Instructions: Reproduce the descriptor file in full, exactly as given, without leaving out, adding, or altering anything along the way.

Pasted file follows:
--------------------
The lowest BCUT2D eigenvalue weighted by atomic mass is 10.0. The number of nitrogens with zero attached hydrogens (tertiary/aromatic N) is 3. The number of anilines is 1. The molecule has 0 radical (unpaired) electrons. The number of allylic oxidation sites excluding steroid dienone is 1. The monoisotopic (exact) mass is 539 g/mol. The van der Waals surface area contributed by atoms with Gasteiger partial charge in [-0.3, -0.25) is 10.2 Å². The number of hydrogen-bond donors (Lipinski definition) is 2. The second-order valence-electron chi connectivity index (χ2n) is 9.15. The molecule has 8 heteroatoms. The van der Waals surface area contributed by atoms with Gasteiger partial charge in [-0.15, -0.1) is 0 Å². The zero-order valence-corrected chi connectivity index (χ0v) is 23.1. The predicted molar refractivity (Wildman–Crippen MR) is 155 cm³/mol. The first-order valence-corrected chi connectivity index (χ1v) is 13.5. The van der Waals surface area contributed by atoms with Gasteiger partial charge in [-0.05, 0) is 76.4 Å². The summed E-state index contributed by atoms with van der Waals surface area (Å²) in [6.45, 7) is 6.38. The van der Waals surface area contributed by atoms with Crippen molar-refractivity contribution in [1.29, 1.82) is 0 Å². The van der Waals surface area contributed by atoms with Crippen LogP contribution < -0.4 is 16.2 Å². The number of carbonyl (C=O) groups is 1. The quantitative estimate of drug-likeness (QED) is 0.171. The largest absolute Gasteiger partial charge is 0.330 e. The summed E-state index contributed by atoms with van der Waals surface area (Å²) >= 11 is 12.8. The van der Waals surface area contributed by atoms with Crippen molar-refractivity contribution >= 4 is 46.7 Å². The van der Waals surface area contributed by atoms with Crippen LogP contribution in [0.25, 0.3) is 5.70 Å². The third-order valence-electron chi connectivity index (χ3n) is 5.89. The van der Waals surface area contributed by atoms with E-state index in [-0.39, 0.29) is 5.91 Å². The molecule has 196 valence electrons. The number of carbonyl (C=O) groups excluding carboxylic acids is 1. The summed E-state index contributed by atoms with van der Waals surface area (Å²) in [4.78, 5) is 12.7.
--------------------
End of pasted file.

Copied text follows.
The lowest BCUT2D eigenvalue weighted by atomic mass is 10.0. The number of nitrogens with zero attached hydrogens (tertiary/aromatic N) is 3. The number of anilines is 1. The molecule has 0 radical (unpaired) electrons. The number of allylic oxidation sites excluding steroid dienone is 1. The monoisotopic (exact) mass is 539 g/mol. The van der Waals surface area contributed by atoms with Gasteiger partial charge in [-0.3, -0.25) is 10.2 Å². The number of hydrogen-bond donors (Lipinski definition) is 2. The second-order valence-electron chi connectivity index (χ2n) is 9.15. The molecule has 8 heteroatoms. The van der Waals surface area contributed by atoms with Gasteiger partial charge in [-0.15, -0.1) is 0 Å². The zero-order valence-corrected chi connectivity index (χ0v) is 23.1. The predicted molar refractivity (Wildman–Crippen MR) is 155 cm³/mol. The first-order valence-corrected chi connectivity index (χ1v) is 13.5. The van der Waals surface area contributed by atoms with Gasteiger partial charge in [-0.05, 0) is 76.4 Å². The summed E-state index contributed by atoms with van der Waals surface area (Å²) in [6.45, 7) is 6.38. The van der Waals surface area contributed by atoms with Crippen molar-refractivity contribution in [1.29, 1.82) is 0 Å². The van der Waals surface area contributed by atoms with Crippen LogP contribution < -0.4 is 16.2 Å². The number of carbonyl (C=O) groups is 1. The quantitative estimate of drug-likeness (QED) is 0.171. The largest absolute Gasteiger partial charge is 0.330 e. The summed E-state index contributed by atoms with van der Waals surface area (Å²) >= 11 is 12.8. The van der Waals surface area contributed by atoms with Crippen molar-refractivity contribution >= 4 is 46.7 Å². The van der Waals surface area contributed by atoms with Crippen LogP contribution in [0.25, 0.3) is 5.70 Å². The third-order valence-electron chi connectivity index (χ3n) is 5.89. The van der Waals surface area contributed by atoms with E-state index in [-0.39, 0.29) is 5.91 Å². The molecule has 196 valence electrons. The number of carbonyl (C=O) groups excluding carboxylic acids is 1. The summed E-state index contributed by atoms with van der Waals surface area (Å²) in [4.78, 5) is 12.7.